Britain’s Rachel Atherton and the USA’s Aaron Gwin have each claimed their UCI World Cup winner trophies at the series’ final round set in stunning Andorra, high in the Pyrenees.

For Atherton, she had the security of knowing that, after an undefeated season, the title was already in the bag. But Rachel is a dyed-in-the-wool competitor and a record breaking ‘perfect’ season was still up for grabs.

“What just happened??!!! I cannot believe that I have had “a perfect season”!! Winning every World Cup in 2016 with a win today is nuts!”

– Rachel Atherton via Twitter

The Trek Factory Racing rider had work to do having qualified behind Australia’s Tracey Hannah and the fastest woman on the hill, Frenchwoman Myriam Nicole.

Nicole was roared on by a packed partisan crowd thanks to her Commencal Riding Addiction team’s headquarters being just minutes from the bottom of the track.

Atherton claimed the hot seat with a scorching 4:52.783 time, considerably improving on her qualifying effort.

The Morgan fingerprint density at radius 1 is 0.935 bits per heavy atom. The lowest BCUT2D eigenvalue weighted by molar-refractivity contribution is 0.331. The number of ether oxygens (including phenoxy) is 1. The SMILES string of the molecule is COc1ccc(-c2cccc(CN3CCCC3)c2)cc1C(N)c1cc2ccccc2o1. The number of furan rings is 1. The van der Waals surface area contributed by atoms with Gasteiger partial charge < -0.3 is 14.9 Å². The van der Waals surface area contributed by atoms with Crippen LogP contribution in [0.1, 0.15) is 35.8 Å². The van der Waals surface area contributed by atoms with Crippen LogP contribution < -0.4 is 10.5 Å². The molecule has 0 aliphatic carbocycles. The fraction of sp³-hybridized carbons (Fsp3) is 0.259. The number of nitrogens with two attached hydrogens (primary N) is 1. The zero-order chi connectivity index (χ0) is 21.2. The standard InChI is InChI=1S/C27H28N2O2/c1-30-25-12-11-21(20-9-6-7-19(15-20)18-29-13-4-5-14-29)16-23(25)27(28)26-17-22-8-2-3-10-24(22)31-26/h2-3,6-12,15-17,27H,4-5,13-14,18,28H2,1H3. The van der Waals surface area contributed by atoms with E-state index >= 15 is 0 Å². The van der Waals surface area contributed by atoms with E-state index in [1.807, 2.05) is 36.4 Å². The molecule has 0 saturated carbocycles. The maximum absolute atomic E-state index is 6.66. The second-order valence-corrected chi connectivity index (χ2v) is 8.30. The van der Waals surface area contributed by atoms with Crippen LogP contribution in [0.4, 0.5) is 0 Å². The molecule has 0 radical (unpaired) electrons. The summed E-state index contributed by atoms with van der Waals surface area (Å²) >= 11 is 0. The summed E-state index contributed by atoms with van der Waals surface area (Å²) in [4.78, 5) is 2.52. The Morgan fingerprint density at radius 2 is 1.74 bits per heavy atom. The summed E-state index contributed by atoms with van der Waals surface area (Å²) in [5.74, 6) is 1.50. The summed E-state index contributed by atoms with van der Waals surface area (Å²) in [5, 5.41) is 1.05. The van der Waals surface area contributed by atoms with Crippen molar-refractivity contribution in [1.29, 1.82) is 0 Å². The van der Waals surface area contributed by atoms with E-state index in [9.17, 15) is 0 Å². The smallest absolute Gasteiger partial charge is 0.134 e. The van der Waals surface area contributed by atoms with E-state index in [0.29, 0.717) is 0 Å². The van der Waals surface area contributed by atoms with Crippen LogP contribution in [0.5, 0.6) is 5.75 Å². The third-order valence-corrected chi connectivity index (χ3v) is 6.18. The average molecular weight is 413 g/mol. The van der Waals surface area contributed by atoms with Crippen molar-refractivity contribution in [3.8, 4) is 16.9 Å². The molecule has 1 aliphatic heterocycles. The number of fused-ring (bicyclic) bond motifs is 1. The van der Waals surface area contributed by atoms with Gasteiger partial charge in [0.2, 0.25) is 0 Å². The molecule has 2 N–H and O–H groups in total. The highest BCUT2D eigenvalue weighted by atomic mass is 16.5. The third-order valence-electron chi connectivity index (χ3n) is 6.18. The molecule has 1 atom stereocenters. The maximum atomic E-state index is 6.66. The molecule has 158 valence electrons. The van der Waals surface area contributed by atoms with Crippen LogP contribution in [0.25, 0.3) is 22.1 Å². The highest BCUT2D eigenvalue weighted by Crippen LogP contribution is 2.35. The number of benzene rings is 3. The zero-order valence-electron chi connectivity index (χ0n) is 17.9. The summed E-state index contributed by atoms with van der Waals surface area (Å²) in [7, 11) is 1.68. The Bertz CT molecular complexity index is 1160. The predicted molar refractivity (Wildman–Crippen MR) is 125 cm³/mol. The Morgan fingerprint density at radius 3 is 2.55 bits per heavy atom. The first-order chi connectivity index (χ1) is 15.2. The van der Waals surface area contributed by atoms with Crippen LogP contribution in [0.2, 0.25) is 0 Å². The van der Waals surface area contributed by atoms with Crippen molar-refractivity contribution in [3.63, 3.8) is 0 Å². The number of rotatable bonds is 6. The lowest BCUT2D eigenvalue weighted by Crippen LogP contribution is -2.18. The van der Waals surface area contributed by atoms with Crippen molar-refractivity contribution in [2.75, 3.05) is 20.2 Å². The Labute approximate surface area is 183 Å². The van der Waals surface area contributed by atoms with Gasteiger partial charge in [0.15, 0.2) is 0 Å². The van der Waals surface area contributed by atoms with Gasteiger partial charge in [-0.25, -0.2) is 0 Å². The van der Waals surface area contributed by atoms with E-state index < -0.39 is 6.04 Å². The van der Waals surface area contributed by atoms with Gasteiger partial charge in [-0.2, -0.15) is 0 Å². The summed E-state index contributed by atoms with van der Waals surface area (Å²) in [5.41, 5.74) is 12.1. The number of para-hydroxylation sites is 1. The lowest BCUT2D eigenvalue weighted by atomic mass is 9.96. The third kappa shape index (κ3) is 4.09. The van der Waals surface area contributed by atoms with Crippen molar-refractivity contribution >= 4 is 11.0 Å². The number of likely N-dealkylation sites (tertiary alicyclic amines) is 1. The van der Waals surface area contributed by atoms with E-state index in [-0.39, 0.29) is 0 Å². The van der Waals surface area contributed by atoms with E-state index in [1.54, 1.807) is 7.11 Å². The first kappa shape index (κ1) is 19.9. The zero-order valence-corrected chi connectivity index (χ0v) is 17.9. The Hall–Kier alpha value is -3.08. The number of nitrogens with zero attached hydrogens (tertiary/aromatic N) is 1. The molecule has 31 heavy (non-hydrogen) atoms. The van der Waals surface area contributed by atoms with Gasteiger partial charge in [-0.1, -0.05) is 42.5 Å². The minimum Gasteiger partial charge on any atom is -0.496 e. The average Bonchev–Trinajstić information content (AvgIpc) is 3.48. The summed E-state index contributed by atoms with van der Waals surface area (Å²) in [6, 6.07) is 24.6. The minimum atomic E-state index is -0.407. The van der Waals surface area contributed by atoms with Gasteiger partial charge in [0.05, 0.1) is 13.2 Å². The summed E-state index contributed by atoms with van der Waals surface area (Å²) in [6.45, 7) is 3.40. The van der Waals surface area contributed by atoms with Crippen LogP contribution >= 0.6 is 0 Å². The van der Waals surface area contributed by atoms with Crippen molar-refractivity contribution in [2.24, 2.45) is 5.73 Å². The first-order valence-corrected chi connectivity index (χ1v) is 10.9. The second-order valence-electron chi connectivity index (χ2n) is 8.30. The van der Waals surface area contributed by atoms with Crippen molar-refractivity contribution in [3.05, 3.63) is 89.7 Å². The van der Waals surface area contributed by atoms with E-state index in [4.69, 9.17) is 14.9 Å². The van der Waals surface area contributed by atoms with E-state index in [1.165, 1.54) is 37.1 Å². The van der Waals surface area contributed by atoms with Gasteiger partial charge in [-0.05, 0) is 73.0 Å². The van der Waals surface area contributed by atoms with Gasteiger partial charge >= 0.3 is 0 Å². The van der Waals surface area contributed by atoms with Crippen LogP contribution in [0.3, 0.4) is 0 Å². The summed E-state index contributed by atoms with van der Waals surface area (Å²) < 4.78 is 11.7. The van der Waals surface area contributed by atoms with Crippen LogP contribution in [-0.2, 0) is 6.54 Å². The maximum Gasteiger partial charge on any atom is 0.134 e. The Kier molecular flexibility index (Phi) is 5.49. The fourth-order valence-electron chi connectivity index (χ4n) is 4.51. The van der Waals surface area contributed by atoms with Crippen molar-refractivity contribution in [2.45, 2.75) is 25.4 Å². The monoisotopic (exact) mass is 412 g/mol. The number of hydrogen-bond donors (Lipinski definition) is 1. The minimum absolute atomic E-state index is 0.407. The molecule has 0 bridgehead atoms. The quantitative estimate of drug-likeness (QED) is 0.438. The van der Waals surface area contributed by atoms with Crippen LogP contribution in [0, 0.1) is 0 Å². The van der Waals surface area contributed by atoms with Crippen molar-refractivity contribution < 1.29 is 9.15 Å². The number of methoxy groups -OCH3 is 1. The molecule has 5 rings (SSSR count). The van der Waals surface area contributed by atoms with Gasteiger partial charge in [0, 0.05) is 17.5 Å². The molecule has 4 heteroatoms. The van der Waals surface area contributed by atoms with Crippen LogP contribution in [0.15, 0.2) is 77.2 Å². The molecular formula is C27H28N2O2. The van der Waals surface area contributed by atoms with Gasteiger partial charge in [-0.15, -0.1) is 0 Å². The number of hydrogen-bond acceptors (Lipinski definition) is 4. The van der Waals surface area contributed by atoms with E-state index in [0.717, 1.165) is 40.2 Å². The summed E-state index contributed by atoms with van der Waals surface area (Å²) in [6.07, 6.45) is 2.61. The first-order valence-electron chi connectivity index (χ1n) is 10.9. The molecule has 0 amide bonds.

Ultimately, it proved too much for the chasing pair of Hannah and Nicole who would claim second and third respectively amidst the dust bowl that was the Vallnord track.

In the men’s race, French youngster Alexandre Fayolle set the early pace with a time of 4:18.933. His hold on the lead seemed to increase in stature as ominous rain drops began to fall.

Britain’s Danny Hart was still in with a shout of the title thanks to back-to-back wins at the previous two rounds and, as the rain fell, he sat aboard his warm-up bike atop the track grinning.

But it was a big ask with Aaron Gwin 200 points ahead after qualifying with the same amount available for a win. If Danny won, Aaron would need to get down inside the top 80 to claim a point that would secure the title.

It was desperate stuff but, yet again this season, Hart defied belief. South African Greg Minnaar had boxed clever on his way to the then fastest time but as the rain fell, Hart set about his split times with a cleaver. This was vintage Danny Hart and he stood motionless in the finish area, aghast at what he’d just pulled off.

Gwin left the start hut, a racer to his bones, intent on giving the ever-greasier Andorra track all he had but backed off when he realised that it was just too dangerous considering what was up for grabs.

He crossed the line in 55th but it was still a case of ‘job done’; the UCI World Cup title was his.

Hart secured a remarkable three in a row when the fastest qualifier, Australia’s Troy Brosnan, crossed the line in 20th. It was a result which was dramatically at odds with what has been a superb season for him.

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